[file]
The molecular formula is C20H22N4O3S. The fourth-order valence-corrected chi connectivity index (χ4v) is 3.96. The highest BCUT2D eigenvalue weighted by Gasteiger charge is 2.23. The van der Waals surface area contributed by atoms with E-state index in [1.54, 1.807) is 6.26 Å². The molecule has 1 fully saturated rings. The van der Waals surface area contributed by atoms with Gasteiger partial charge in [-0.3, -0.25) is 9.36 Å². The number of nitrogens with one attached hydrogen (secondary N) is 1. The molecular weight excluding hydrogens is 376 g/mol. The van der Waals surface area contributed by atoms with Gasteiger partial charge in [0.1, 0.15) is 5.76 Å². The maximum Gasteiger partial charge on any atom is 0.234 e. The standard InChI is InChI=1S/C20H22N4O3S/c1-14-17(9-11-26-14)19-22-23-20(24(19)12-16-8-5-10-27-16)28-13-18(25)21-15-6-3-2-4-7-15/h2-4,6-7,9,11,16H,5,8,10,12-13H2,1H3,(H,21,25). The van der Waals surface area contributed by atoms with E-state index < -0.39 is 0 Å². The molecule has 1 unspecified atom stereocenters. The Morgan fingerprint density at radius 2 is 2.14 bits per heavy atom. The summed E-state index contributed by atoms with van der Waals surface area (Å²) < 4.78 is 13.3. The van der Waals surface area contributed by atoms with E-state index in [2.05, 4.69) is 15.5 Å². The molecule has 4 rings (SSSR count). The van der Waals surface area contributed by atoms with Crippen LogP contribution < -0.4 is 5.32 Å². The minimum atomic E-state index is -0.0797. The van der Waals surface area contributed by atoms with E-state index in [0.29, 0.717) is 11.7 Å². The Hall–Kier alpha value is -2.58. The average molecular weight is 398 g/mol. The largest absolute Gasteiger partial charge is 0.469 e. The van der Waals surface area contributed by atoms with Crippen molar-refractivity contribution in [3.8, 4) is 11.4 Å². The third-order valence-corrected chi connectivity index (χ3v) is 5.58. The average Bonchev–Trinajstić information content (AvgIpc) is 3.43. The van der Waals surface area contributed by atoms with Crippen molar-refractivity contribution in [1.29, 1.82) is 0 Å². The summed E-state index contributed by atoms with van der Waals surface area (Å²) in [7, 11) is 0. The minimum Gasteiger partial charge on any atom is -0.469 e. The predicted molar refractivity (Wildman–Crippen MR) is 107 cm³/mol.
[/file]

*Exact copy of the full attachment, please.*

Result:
The molecular formula is C20H22N4O3S. The fourth-order valence-corrected chi connectivity index (χ4v) is 3.96. The highest BCUT2D eigenvalue weighted by Gasteiger charge is 2.23. The van der Waals surface area contributed by atoms with E-state index in [1.54, 1.807) is 6.26 Å². The molecule has 1 fully saturated rings. The van der Waals surface area contributed by atoms with Gasteiger partial charge in [-0.3, -0.25) is 9.36 Å². The number of nitrogens with one attached hydrogen (secondary N) is 1. The molecular weight excluding hydrogens is 376 g/mol. The van der Waals surface area contributed by atoms with Gasteiger partial charge in [0.1, 0.15) is 5.76 Å². The maximum Gasteiger partial charge on any atom is 0.234 e. The standard InChI is InChI=1S/C20H22N4O3S/c1-14-17(9-11-26-14)19-22-23-20(24(19)12-16-8-5-10-27-16)28-13-18(25)21-15-6-3-2-4-7-15/h2-4,6-7,9,11,16H,5,8,10,12-13H2,1H3,(H,21,25). The van der Waals surface area contributed by atoms with E-state index < -0.39 is 0 Å². The molecule has 1 unspecified atom stereocenters. The Morgan fingerprint density at radius 2 is 2.14 bits per heavy atom. The summed E-state index contributed by atoms with van der Waals surface area (Å²) < 4.78 is 13.3. The van der Waals surface area contributed by atoms with E-state index in [2.05, 4.69) is 15.5 Å². The molecule has 4 rings (SSSR count). The van der Waals surface area contributed by atoms with Crippen LogP contribution < -0.4 is 5.32 Å². The minimum atomic E-state index is -0.0797. The van der Waals surface area contributed by atoms with E-state index in [0.29, 0.717) is 11.7 Å². The Hall–Kier alpha value is -2.58. The average molecular weight is 398 g/mol. The largest absolute Gasteiger partial charge is 0.469 e. The van der Waals surface area contributed by atoms with Crippen molar-refractivity contribution in [3.8, 4) is 11.4 Å². The third-order valence-corrected chi connectivity index (χ3v) is 5.58. The average Bonchev–Trinajstić information content (AvgIpc) is 3.43. The van der Waals surface area contributed by atoms with Crippen molar-refractivity contribution in [1.29, 1.82) is 0 Å². The summed E-state index contributed by atoms with van der Waals surface area (Å²) in [7, 11) is 0. The minimum Gasteiger partial charge on any atom is -0.469 e. The predicted molar refractivity (Wildman–Crippen MR) is 107 cm³/mol.